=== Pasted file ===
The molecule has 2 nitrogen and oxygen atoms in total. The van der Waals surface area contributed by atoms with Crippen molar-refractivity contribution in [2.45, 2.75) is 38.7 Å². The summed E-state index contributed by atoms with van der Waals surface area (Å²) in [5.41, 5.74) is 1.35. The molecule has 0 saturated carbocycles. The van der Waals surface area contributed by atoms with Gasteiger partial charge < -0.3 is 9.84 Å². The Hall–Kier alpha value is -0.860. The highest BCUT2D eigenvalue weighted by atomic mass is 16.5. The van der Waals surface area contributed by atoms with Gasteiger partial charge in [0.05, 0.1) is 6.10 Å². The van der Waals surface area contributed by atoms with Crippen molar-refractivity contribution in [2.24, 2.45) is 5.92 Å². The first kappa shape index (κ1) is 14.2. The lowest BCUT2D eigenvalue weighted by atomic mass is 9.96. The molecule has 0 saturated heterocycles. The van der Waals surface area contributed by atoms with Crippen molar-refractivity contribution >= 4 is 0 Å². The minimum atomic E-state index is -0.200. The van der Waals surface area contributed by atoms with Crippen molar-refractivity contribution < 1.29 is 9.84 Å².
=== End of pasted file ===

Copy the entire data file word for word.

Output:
The molecule has 2 nitrogen and oxygen atoms in total. The van der Waals surface area contributed by atoms with Crippen molar-refractivity contribution in [2.45, 2.75) is 38.7 Å². The summed E-state index contributed by atoms with van der Waals surface area (Å²) in [5.41, 5.74) is 1.35. The molecule has 0 saturated carbocycles. The van der Waals surface area contributed by atoms with Gasteiger partial charge < -0.3 is 9.84 Å². The Hall–Kier alpha value is -0.860. The highest BCUT2D eigenvalue weighted by atomic mass is 16.5. The van der Waals surface area contributed by atoms with Gasteiger partial charge in [0.05, 0.1) is 6.10 Å². The van der Waals surface area contributed by atoms with Crippen molar-refractivity contribution in [2.24, 2.45) is 5.92 Å². The first kappa shape index (κ1) is 14.2. The lowest BCUT2D eigenvalue weighted by atomic mass is 9.96. The molecule has 0 saturated heterocycles. The van der Waals surface area contributed by atoms with Crippen molar-refractivity contribution >= 4 is 0 Å². The minimum atomic E-state index is -0.200. The van der Waals surface area contributed by atoms with Crippen molar-refractivity contribution < 1.29 is 9.84 Å².